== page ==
I think I was eight. Maybe seven. It was my birthday, and a family friend who'd taken a mentor role with me stopped by to give me a small gift. I don't remember what was in inside, but I can so perfectly and vividly recall that it was wrapped in the full, CMYK color of Sunday comics section, and it blew my freaking mind.
Giving gifts? It's the best, right? Not cheap plastic things, and certainly not gift cards. But thoughtful custom - and most of the time handmade gifts - that I know someone will enjoy for years to come. Take a look at our list of 50 gifts for men here, and gifts for women here.
Of course, the gift has to be wrapped in something special as well. So, why would I want to use lame paper gift tags from the discount store after all that work? Here is a simple project to make some name tags that are as thoughtful as the gift.
Wrapping a gift isn't hard, unless you overcomplicate things. We say keep things simple and straightforward: avoid accessories, too many ribbon colors, and anything involving glitter or the word "raffia." We advocate a simple package, wrapped cleanly and correctly, with a little DIY customization to show you care.
You spend so much time picking out a memorable gift that will impress, but then wrap it up in a boring box? Make that box stand out as much as what's inside with these simple projects.
Skip that wrapping paper and put together a memorable gift crate for Father's Day. Here's a hot sauce filled wooden crate that will make you his favorite kid for yet another year.
What better way to add a touch of the masculine, industrial look to your holiday gift-giving than with some hand stamped, hand brushed aluminum gift tags? This easy tutorial will have you throwing out those name tag stickers and kraft paper tags for these rugged and reusable name plates.
If you can't manage to make a gift for everyone on your holiday shopping list, you can always add a little personal touch by DIYing your own custom gift wrap. Not only do each of these relatively easy projects convey a handmade look and appeal, most of them can be specifically customized to the recipient, so you can be sure they'll know you took the extra step. There are roughly a gajillion DIY gift wrap projects about online, so I picked five that could particularly work from a masculine perspective, whether you're giving as or to a guy.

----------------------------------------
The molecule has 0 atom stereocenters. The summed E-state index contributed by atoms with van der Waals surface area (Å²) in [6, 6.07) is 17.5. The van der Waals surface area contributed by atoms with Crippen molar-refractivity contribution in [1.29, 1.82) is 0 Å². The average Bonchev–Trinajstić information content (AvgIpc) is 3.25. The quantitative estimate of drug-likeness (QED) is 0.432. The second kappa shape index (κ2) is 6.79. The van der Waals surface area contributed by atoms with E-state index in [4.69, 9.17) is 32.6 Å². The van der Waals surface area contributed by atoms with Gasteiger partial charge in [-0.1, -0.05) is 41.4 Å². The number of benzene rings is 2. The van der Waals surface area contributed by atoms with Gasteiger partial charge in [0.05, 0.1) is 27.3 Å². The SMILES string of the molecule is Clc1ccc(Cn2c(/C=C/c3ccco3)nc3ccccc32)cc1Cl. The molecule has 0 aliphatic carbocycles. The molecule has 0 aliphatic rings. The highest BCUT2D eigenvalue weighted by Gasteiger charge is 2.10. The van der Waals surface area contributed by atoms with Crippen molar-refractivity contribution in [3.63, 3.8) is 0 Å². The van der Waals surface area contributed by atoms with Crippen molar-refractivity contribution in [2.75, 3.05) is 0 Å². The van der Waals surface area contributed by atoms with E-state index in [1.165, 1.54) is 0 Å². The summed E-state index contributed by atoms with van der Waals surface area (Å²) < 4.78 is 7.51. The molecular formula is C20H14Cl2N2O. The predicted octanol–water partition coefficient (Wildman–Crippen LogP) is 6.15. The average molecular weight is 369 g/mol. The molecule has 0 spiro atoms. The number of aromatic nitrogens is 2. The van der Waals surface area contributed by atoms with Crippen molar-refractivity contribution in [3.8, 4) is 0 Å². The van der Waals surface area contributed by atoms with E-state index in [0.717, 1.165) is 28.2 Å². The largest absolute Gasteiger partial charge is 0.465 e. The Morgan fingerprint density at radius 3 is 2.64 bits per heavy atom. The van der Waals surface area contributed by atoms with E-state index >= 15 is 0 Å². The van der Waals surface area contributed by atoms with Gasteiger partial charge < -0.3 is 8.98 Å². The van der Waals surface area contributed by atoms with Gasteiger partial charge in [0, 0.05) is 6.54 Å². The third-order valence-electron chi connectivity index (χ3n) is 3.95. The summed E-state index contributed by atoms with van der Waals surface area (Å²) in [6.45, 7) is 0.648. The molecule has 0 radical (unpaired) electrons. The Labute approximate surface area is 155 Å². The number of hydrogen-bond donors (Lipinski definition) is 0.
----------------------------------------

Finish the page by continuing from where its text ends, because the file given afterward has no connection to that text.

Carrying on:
And, don't worry, there's no animal hides or power tools required. Unless you want there to be...
This is the year I vowed to buy no gift wrap, no ribbon, and no tape, and promised myself I'd use up the scraps from previous years, and make the rest.
I ran out of tape yesterday, but have kept my promise so far, though I'm running low. Perhaps I'll hit the closet and check out this fascinating "furoshiki" - a gift wrap satchel.
I know, I know. The holidays are over...even I took down all my seasonal decor over the weekend.
BUT! This kind of awesomeness is worth watching, year-round. Plus, we figure these guys actually completed this after Christmas, and grabbed all that terrible gift wrap when it was 90% off.
Click through to watch the video:
I'm still keeping up with my handmade only Christmas gifts this year, which, if you ask me, means I also gotta create my own wrapping paper. I added a typographic punch to brown craft paper, and made a super fast hand drawn snowflake paper, but decided I needed a little color under my tree. Not wanting to spend a ton of time, I whipped up several sheets of mod hand-printed paper in under an hour.
Here's how to do it:
This year, I vowed to only make or buy handmade holiday gifts for my friends and family, and I've kept to it so far. But wrapping these gifts in commercial paper didn't seem to make much sense, so I wanted to create some handmade gift wrap to match. I happen to think a gift wrapped in newsprint is actually quite attractive, and love the look of text on a package, but wanted to put in a little more effort. So I came up with a cool option that's clean, masculine, and maintains the typographic look of the newsprint. Plus, it eliminates the need for any "to:/from" tags, as the recipient's name is right there in tasteful type.
Once I figured it out, it was actually quite easy and quick - less than ten minutes per gift. The unbleached brown craft paper is only $1.25 per roll, and the book pages came from 25¢ war novel at the secondhand shop. To me, this beats the pants off of any mass-produced "Ho Ho Ho" paper in both price and style.
Here's how to do it: